Emotions Run High in Devils’ Return Home

There are those who say that the shift toward speed and finesse in hockey in recent years have all but eradicated physical play. Nobody told that message to the Vancouver Canucks and the New Jersey Devils on Tuesday, as each side displayed a relentless style of aggression in Tuesday’s game. Both teams combined for 12 penalties and 44 minutes in a 3-2 Devils’ win.

“It was a very competitive game,” Devils’ head coach John Hynes said. One of the things we talked about going into this game was playing with a certain amount of passion and toughness and I think we did that in the way that we played. That is a step in the right direction for our team. The toughness and grit we need to be able to win games.”

Days removed from their character-building 4-3 victory in Nashville, the Devils returned home to the Prudential Center, where they have yet to suffer a regulation defeat this season. Taylor Hall opened play by notching his seventh goal of the year between the circles at the 3:42 mark of the first period.

Physical play eventually took over later in the stanza. After fighting majors to Damon Severson and Brendan Gaunce reached expiration, Canucks’ center Michael Chaput pushed Travis Zajac into the dasher as blood dripped onto the ice. Zajac suffered a broken nose on the play but remained in the game.

“He seems good,” Hynes said. “I think a lot of time you reevaluate everything in the morning, but after the game he seemed fine and obviously he finished the game real well. They are tough situations and you don’t want to see players get hurt. On both sides, it’s always emotional.”

The aggressive emotions continued intensifying as the game progressed and reached a controversial apex. With 14:29 remaining in the second period, Hall laid a heavy body check on Vancouver defenseman Philip Larsen.

The force of the hit caused Larsen to lay motionless on the ice for several minutes before paramedics carted him off to the locker room on a stretcher. Larsen was taken to an area hospital for observation and was awake and responsive. Hall was not penalized for the hit and expressed deep concern for the health of his opponent.

“I am looking to make contact there, but I never want to see a guy lying on the ice like that,” Hall said. It’s just I only know how to play the game one way and you gotta play hard. But like I said, I feel terrible. He was a former teammate of mine. I would have loved to have made a hit there and continued the play. I hope he is alright.”

“You always worry about your players and you always worry about your health,” Canucks head coach Willie Desjardins said. You always have a problem when a guy gets hit that hard, even if it is a clean hit. I think all coaches would and all players would. From what I was told, he is moving all of his extremities.”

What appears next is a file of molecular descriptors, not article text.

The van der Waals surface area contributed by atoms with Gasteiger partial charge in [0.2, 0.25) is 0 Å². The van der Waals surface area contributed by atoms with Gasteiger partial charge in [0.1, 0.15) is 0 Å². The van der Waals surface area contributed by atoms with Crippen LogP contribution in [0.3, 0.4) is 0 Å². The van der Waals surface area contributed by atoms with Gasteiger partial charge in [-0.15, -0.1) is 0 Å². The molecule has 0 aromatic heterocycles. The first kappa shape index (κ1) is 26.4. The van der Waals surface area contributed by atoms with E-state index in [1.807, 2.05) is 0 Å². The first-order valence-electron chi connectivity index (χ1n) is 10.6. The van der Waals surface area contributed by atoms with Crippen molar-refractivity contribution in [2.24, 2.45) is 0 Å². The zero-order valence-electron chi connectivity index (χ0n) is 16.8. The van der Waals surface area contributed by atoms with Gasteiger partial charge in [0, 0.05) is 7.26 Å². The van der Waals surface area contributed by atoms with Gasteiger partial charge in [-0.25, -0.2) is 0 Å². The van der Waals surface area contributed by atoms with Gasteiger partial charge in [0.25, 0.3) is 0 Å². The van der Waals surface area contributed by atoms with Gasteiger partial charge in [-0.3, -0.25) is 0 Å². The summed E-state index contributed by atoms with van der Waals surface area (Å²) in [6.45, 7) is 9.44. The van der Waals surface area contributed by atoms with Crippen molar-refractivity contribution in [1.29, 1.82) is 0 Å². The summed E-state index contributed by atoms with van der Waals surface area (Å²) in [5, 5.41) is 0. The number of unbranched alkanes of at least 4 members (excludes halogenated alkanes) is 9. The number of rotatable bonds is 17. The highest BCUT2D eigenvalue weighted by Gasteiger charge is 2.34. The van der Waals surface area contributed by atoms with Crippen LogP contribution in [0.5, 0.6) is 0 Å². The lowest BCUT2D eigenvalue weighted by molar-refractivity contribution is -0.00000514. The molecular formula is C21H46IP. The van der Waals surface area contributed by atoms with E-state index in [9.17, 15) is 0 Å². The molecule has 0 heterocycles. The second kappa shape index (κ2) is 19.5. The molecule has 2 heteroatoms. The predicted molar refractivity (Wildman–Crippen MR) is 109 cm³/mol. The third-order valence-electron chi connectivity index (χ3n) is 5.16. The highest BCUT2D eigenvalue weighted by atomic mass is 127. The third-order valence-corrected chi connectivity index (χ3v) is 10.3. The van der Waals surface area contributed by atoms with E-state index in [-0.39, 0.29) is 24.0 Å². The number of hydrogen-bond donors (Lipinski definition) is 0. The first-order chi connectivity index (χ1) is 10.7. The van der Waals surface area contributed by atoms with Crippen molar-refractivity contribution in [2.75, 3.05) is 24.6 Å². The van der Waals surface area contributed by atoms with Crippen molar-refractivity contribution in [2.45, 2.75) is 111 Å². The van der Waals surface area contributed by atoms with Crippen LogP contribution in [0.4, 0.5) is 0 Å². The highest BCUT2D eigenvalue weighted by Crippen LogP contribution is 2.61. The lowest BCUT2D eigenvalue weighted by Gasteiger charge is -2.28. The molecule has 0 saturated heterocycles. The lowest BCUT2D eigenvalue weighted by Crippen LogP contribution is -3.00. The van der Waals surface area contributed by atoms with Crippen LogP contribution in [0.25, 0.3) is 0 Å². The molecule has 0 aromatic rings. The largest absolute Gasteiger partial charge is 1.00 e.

Cooler heads would ultimately prevail with the Devils scoring twice in the second period against former Florida Panthers goaltender Jacob Markstrom. Kyle Palmieri picked up his fourth goal of the season on the power play and Ben Lovejoy scored his first goal in a Devils’ uniform on a shot from the point with Markstrom screened in the crease.

Coming off a difficult 1-2-2 stretch, Cory Schneider was back in goal for the Devils against his former team and reverted to his stellar play with 22 saves on 24 shot attempts. Schneider allowed single goals to his ex-teammates Daniel and Henrik Sedin in the second and third periods, but felt at ease between the pipes and credited the play of his defense for their part in securing the win.

“I thought we did a great job defensively,” Schneider said. I thought my teammates did a much better job. I was just trying to find pucks as best as I could there with a lot of traffic. It wasn’t overly busy, but I made some key stops at key times and overall, if I keep it under three (goals), it gives us a pretty good chance to win. I need to do that more often and just keep it going in the right direction.”

Despite the heavy extra-curricular activity on the ice, the Devils were able to keep their composure and not lose sight of the task at hand. Their confident play on home ice also reinforced the objective. In their first ten home games, the Devils collected 22 of a possible 24 points and maintain a positive mentality with the idea that each game at home is an attainable pursuit.

“I think we play with a lot of confidence here,” Hall said. “It is a good atmosphere where we are comfortable in this building, obviously and it has to continue. We have had some tough road games and some game where we need to be a lot better, but it gives us solace that can come home and play like we do.”

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